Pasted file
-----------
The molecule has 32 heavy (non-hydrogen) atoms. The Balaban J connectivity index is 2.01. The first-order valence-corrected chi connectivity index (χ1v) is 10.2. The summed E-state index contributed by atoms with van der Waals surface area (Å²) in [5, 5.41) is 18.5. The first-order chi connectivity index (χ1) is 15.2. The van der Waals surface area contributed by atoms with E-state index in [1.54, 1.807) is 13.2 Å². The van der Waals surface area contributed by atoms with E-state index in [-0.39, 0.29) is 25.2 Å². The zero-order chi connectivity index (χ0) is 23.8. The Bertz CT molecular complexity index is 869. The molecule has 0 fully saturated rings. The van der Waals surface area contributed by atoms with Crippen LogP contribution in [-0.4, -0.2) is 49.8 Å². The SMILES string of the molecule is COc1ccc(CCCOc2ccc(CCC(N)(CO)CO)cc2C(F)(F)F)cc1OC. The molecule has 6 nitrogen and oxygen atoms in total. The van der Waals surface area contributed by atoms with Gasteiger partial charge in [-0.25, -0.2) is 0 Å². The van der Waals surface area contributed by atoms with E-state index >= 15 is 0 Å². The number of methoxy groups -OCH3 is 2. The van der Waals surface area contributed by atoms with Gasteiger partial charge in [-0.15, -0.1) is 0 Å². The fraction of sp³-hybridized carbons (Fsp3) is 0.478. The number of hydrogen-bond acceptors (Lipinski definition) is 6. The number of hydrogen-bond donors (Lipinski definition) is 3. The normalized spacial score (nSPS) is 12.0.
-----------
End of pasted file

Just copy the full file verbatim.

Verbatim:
The molecule has 32 heavy (non-hydrogen) atoms. The Balaban J connectivity index is 2.01. The first-order valence-corrected chi connectivity index (χ1v) is 10.2. The summed E-state index contributed by atoms with van der Waals surface area (Å²) in [5, 5.41) is 18.5. The first-order chi connectivity index (χ1) is 15.2. The van der Waals surface area contributed by atoms with E-state index in [1.54, 1.807) is 13.2 Å². The van der Waals surface area contributed by atoms with E-state index in [-0.39, 0.29) is 25.2 Å². The zero-order chi connectivity index (χ0) is 23.8. The Bertz CT molecular complexity index is 869. The molecule has 0 fully saturated rings. The van der Waals surface area contributed by atoms with Crippen LogP contribution in [-0.4, -0.2) is 49.8 Å². The SMILES string of the molecule is COc1ccc(CCCOc2ccc(CCC(N)(CO)CO)cc2C(F)(F)F)cc1OC. The molecule has 6 nitrogen and oxygen atoms in total. The van der Waals surface area contributed by atoms with Gasteiger partial charge in [-0.25, -0.2) is 0 Å². The van der Waals surface area contributed by atoms with E-state index >= 15 is 0 Å². The number of methoxy groups -OCH3 is 2. The van der Waals surface area contributed by atoms with Gasteiger partial charge in [-0.15, -0.1) is 0 Å². The fraction of sp³-hybridized carbons (Fsp3) is 0.478. The number of hydrogen-bond acceptors (Lipinski definition) is 6. The number of hydrogen-bond donors (Lipinski definition) is 3. The normalized spacial score (nSPS) is 12.0.